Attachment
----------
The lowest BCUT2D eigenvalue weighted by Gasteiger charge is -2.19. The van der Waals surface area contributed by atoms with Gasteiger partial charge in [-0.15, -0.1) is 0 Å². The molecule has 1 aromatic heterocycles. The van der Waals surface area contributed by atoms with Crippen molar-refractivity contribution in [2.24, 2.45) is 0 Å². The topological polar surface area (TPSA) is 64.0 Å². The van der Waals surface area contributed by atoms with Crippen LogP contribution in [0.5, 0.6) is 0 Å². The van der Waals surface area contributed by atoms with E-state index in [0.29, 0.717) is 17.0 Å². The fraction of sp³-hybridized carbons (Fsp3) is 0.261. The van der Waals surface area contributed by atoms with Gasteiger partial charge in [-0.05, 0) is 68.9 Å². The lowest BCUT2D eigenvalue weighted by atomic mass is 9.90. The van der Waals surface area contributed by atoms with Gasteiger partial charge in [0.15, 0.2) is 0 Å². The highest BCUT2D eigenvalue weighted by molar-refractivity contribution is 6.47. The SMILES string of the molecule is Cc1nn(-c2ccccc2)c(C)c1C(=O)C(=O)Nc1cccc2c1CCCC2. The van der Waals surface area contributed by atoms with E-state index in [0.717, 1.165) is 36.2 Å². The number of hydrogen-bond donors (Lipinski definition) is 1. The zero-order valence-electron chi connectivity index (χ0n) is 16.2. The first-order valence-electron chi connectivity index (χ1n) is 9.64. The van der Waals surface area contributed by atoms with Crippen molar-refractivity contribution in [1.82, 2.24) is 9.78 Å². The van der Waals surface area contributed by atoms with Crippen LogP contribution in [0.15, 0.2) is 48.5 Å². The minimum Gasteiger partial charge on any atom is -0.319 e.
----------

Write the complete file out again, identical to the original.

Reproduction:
The lowest BCUT2D eigenvalue weighted by Gasteiger charge is -2.19. The van der Waals surface area contributed by atoms with Gasteiger partial charge in [-0.15, -0.1) is 0 Å². The molecule has 1 aromatic heterocycles. The van der Waals surface area contributed by atoms with Crippen molar-refractivity contribution in [2.24, 2.45) is 0 Å². The topological polar surface area (TPSA) is 64.0 Å². The van der Waals surface area contributed by atoms with Crippen LogP contribution in [0.5, 0.6) is 0 Å². The van der Waals surface area contributed by atoms with E-state index in [0.29, 0.717) is 17.0 Å². The fraction of sp³-hybridized carbons (Fsp3) is 0.261. The van der Waals surface area contributed by atoms with Gasteiger partial charge in [-0.05, 0) is 68.9 Å². The lowest BCUT2D eigenvalue weighted by atomic mass is 9.90. The van der Waals surface area contributed by atoms with Gasteiger partial charge in [0.15, 0.2) is 0 Å². The highest BCUT2D eigenvalue weighted by molar-refractivity contribution is 6.47. The SMILES string of the molecule is Cc1nn(-c2ccccc2)c(C)c1C(=O)C(=O)Nc1cccc2c1CCCC2. The van der Waals surface area contributed by atoms with E-state index in [0.717, 1.165) is 36.2 Å². The number of hydrogen-bond donors (Lipinski definition) is 1. The zero-order valence-electron chi connectivity index (χ0n) is 16.2. The first-order valence-electron chi connectivity index (χ1n) is 9.64. The van der Waals surface area contributed by atoms with Crippen molar-refractivity contribution in [1.82, 2.24) is 9.78 Å². The van der Waals surface area contributed by atoms with Crippen LogP contribution in [0.15, 0.2) is 48.5 Å². The minimum Gasteiger partial charge on any atom is -0.319 e.